We lost to Bukit View. The defeat was just waiting to happen, given what we sowed. We didn’t leave empty handed though. We were invited to the Finals of the competition held at Serangoon Junior College in which the prize presentation was also held. We went on stage to get our trophies as semi-finalists. The very first piece of silverware I’d achieved! To add icing to the cake, both Atiqa and I won individual awards as well. Something did dampen our spirits though, Atiqa overheard someone saying that she was surprised a school that had never ever progressed past the preliminaries, would be able to secure a place in the Semis. Don’t think she meant that as a compliment, but we took it in our stride anyway.

However, life as a debater wasn’t as easy as you would have thought it would be. In fact, this shit can really take the hell out of you! Once the debating season comes around, academic grades are bound to fall. And in a topsy turvy season, debating is like working in the Wall Street Market. One moment you may come out tops, one moment you could find yourself stuck in a ditch, we were the best example, semi-finalists turned losers in the preliminaries. A typical zero to hero to zero story. There was a major reshuffle from the semi-finalist side though. Pravin had left us to concentrate on Drama, Yvonne and Eve, the two most senior members of the team had graduated, leaving only Atiqa and I as the only surviving members from that historic squad. Yanto, Sham and Jin Mei were drafted in as their replacements. They were all great speakers. Well-versed and knowledgeable, especially Sham, who was quick in thinking and charismatic, worthy to be in any debating team. Maybe that was the main problem we faced. All five of us were equally able to do the job. Each had a twenty percent chance of ensuring a starting role. It was hard to decide who to be picked and who to be dropped, especially when Yanto, Jin Mei and I were also heavily involved in SYF drama preparations. (The one which we ended up with a COP) We thus decided to adopt a rotation policy. It backfired. We never gelled, and never performed to our usual standards. Rafa, are you hearing this?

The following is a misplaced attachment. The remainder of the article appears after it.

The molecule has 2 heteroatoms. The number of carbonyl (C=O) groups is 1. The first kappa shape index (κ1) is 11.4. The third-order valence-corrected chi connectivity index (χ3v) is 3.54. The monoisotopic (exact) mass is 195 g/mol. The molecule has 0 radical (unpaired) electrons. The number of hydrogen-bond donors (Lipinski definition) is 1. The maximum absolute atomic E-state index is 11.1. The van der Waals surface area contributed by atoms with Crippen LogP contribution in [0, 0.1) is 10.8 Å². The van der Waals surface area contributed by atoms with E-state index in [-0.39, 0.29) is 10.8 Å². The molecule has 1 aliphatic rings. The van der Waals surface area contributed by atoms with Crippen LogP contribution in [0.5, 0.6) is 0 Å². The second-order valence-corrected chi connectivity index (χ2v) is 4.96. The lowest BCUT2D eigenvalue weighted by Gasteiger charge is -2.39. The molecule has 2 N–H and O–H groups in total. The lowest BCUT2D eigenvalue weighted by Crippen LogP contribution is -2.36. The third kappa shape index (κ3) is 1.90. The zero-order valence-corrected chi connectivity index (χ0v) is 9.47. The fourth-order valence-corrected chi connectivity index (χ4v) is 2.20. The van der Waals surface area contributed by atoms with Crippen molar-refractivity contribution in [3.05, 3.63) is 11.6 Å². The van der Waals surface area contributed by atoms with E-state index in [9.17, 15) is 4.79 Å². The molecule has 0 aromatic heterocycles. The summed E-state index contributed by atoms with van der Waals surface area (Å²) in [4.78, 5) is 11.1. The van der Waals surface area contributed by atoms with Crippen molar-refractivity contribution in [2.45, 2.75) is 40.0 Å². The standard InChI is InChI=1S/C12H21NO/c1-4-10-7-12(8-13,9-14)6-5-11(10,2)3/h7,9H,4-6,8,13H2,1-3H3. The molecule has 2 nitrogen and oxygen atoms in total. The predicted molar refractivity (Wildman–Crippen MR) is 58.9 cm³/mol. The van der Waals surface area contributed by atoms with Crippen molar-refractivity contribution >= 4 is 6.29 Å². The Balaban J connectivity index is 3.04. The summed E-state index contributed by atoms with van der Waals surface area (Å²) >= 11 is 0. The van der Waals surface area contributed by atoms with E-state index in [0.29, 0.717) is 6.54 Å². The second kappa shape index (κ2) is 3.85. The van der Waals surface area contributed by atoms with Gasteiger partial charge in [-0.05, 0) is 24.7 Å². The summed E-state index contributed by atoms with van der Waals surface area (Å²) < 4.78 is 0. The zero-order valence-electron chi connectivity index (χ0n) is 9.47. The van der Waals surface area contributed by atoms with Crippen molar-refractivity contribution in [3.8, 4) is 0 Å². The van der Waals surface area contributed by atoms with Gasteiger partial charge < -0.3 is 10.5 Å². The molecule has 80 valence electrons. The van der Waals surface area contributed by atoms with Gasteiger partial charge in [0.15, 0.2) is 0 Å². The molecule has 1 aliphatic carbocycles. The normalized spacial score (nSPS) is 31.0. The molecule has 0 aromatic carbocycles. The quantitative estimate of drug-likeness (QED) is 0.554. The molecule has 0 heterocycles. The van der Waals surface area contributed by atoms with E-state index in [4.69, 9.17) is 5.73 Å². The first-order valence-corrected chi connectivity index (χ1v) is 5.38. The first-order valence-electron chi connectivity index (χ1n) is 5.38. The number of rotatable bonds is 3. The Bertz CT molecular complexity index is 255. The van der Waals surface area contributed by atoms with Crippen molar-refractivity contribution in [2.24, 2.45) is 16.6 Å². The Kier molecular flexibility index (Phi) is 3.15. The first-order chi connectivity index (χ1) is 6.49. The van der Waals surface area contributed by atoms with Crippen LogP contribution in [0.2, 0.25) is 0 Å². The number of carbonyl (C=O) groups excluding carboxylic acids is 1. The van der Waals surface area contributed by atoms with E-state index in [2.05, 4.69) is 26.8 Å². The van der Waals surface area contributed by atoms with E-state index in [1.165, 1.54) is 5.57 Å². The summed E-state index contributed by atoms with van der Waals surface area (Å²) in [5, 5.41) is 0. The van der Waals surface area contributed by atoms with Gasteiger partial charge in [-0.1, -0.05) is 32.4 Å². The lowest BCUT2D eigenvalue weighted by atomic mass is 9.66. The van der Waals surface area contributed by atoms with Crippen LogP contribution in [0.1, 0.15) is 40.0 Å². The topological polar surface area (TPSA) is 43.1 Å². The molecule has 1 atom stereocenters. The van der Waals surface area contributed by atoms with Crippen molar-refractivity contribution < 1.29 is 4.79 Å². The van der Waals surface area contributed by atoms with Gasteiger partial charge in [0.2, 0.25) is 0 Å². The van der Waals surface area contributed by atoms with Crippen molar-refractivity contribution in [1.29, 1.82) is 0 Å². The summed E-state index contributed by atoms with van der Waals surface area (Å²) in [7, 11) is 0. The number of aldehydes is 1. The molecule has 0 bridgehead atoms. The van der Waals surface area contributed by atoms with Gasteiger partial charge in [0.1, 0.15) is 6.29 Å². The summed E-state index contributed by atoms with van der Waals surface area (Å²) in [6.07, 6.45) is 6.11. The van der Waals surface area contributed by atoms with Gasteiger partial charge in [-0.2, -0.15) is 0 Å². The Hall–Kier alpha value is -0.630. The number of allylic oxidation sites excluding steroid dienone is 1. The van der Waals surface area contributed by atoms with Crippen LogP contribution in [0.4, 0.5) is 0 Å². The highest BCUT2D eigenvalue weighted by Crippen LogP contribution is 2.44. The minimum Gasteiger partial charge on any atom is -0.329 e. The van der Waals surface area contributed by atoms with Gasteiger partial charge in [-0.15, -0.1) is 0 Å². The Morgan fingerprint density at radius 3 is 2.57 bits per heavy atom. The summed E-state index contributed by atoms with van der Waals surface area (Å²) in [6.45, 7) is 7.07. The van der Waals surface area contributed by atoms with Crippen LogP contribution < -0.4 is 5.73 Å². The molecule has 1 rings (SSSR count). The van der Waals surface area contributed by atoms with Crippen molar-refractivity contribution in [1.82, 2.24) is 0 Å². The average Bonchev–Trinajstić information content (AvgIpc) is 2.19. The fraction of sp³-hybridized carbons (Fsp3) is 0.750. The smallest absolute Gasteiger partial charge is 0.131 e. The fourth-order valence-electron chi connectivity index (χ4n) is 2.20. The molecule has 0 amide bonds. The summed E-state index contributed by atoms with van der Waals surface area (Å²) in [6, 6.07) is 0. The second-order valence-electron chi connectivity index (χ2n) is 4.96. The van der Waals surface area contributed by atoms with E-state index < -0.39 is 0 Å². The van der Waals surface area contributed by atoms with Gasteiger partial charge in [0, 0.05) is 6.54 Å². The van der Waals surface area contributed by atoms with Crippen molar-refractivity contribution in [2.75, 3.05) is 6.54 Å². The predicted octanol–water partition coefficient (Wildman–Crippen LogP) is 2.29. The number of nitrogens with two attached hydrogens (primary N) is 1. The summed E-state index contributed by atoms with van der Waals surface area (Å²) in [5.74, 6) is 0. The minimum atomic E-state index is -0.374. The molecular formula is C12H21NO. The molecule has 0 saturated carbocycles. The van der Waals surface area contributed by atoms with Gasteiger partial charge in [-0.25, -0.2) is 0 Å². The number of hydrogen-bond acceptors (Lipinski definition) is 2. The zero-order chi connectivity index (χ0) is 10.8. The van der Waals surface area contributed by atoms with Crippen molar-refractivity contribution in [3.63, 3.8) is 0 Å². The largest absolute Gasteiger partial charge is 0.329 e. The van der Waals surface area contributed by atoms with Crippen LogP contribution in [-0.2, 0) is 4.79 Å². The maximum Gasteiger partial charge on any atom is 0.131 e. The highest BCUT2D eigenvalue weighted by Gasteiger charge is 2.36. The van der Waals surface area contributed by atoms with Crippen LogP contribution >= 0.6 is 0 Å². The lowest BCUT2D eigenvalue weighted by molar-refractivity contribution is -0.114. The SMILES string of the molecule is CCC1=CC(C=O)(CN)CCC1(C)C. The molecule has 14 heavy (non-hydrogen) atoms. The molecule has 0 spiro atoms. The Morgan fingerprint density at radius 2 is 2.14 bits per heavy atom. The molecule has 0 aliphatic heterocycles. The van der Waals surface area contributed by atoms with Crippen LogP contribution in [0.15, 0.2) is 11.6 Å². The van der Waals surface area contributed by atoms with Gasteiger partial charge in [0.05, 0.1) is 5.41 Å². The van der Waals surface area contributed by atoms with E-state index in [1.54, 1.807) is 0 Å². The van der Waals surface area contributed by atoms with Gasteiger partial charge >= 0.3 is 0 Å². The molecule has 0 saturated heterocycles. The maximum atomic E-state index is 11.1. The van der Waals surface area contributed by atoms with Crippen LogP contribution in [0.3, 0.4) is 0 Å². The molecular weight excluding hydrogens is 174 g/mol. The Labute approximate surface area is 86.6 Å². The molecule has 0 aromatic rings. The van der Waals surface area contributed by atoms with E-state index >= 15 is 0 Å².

In spite of this topsy turvy turn of events, I was glad that I had made my mark as a debater, winning my first piece of silverware; to think I initially didn’t actually made it to the debate team!